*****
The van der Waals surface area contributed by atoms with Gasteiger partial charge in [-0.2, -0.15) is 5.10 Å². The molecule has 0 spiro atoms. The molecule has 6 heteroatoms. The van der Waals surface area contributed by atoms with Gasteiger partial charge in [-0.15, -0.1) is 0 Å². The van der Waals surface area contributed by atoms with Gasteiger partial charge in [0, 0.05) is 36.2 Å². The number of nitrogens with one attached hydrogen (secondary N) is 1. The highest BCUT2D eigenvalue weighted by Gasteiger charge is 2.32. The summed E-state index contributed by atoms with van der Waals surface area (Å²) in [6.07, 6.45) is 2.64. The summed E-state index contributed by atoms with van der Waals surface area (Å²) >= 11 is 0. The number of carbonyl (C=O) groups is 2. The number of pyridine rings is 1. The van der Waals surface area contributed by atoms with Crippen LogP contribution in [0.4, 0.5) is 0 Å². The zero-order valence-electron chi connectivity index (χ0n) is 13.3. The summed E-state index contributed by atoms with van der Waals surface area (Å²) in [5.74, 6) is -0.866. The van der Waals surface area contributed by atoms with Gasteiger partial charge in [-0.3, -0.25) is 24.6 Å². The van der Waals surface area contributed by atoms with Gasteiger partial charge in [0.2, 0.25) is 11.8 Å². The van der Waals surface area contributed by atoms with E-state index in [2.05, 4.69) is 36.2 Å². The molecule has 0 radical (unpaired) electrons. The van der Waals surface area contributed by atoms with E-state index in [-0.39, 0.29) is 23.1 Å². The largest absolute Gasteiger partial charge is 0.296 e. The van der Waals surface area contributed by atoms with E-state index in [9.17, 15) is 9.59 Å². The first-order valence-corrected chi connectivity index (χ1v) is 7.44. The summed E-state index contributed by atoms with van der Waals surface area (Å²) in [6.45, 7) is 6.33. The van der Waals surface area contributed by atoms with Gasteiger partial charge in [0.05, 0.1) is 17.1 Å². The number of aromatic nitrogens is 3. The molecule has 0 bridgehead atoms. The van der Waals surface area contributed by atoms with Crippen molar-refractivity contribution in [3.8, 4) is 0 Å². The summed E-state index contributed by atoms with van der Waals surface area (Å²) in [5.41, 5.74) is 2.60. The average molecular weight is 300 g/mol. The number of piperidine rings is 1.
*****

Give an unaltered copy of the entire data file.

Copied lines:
The van der Waals surface area contributed by atoms with Gasteiger partial charge in [-0.2, -0.15) is 5.10 Å². The molecule has 0 spiro atoms. The molecule has 6 heteroatoms. The van der Waals surface area contributed by atoms with Gasteiger partial charge in [-0.15, -0.1) is 0 Å². The van der Waals surface area contributed by atoms with Gasteiger partial charge in [0, 0.05) is 36.2 Å². The number of nitrogens with one attached hydrogen (secondary N) is 1. The highest BCUT2D eigenvalue weighted by Gasteiger charge is 2.32. The summed E-state index contributed by atoms with van der Waals surface area (Å²) in [6.07, 6.45) is 2.64. The summed E-state index contributed by atoms with van der Waals surface area (Å²) >= 11 is 0. The number of carbonyl (C=O) groups is 2. The number of pyridine rings is 1. The van der Waals surface area contributed by atoms with Crippen LogP contribution in [0.4, 0.5) is 0 Å². The zero-order valence-electron chi connectivity index (χ0n) is 13.3. The summed E-state index contributed by atoms with van der Waals surface area (Å²) in [5.74, 6) is -0.866. The van der Waals surface area contributed by atoms with Gasteiger partial charge in [-0.3, -0.25) is 24.6 Å². The van der Waals surface area contributed by atoms with Gasteiger partial charge in [0.2, 0.25) is 11.8 Å². The van der Waals surface area contributed by atoms with E-state index in [2.05, 4.69) is 36.2 Å². The molecule has 0 radical (unpaired) electrons. The van der Waals surface area contributed by atoms with E-state index in [-0.39, 0.29) is 23.1 Å². The largest absolute Gasteiger partial charge is 0.296 e. The van der Waals surface area contributed by atoms with E-state index in [9.17, 15) is 9.59 Å². The first-order valence-corrected chi connectivity index (χ1v) is 7.44. The summed E-state index contributed by atoms with van der Waals surface area (Å²) in [6.45, 7) is 6.33. The van der Waals surface area contributed by atoms with Gasteiger partial charge in [0.05, 0.1) is 17.1 Å². The number of aromatic nitrogens is 3. The molecule has 0 bridgehead atoms. The van der Waals surface area contributed by atoms with Crippen molar-refractivity contribution in [3.8, 4) is 0 Å². The summed E-state index contributed by atoms with van der Waals surface area (Å²) in [5.41, 5.74) is 2.60. The average molecular weight is 300 g/mol. The number of piperidine rings is 1.